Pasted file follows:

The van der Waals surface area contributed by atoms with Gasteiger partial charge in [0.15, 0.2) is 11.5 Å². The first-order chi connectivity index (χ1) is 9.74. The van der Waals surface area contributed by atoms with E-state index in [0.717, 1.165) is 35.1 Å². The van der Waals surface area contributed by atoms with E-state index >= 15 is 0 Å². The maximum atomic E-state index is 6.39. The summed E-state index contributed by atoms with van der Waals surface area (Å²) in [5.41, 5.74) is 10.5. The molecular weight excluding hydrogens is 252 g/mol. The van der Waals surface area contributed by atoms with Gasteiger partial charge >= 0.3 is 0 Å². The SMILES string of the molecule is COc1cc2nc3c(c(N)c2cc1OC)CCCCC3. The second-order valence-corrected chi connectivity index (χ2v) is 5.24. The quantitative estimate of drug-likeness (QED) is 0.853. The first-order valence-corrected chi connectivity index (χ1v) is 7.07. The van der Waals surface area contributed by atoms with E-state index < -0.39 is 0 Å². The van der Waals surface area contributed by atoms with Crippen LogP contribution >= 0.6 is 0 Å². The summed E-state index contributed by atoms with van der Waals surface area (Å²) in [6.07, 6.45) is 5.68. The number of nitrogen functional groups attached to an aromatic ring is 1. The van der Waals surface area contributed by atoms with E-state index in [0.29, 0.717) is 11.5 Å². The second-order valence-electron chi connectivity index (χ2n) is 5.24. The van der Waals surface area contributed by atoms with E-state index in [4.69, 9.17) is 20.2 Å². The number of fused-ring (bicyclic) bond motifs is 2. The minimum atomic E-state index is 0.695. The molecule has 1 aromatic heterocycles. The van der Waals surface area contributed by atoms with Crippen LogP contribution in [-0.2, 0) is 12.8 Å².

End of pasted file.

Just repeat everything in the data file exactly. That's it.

The van der Waals surface area contributed by atoms with Gasteiger partial charge in [0.15, 0.2) is 11.5 Å². The first-order chi connectivity index (χ1) is 9.74. The van der Waals surface area contributed by atoms with E-state index in [0.717, 1.165) is 35.1 Å². The van der Waals surface area contributed by atoms with E-state index >= 15 is 0 Å². The maximum atomic E-state index is 6.39. The summed E-state index contributed by atoms with van der Waals surface area (Å²) in [5.41, 5.74) is 10.5. The molecular weight excluding hydrogens is 252 g/mol. The van der Waals surface area contributed by atoms with Gasteiger partial charge >= 0.3 is 0 Å². The SMILES string of the molecule is COc1cc2nc3c(c(N)c2cc1OC)CCCCC3. The second-order valence-corrected chi connectivity index (χ2v) is 5.24. The quantitative estimate of drug-likeness (QED) is 0.853. The first-order valence-corrected chi connectivity index (χ1v) is 7.07. The van der Waals surface area contributed by atoms with E-state index < -0.39 is 0 Å². The van der Waals surface area contributed by atoms with Crippen LogP contribution >= 0.6 is 0 Å². The summed E-state index contributed by atoms with van der Waals surface area (Å²) in [6.07, 6.45) is 5.68. The number of nitrogen functional groups attached to an aromatic ring is 1. The van der Waals surface area contributed by atoms with E-state index in [0.29, 0.717) is 11.5 Å². The second-order valence-electron chi connectivity index (χ2n) is 5.24. The van der Waals surface area contributed by atoms with E-state index in [4.69, 9.17) is 20.2 Å². The number of fused-ring (bicyclic) bond motifs is 2. The minimum atomic E-state index is 0.695. The molecule has 1 aromatic heterocycles. The van der Waals surface area contributed by atoms with Crippen LogP contribution in [-0.2, 0) is 12.8 Å².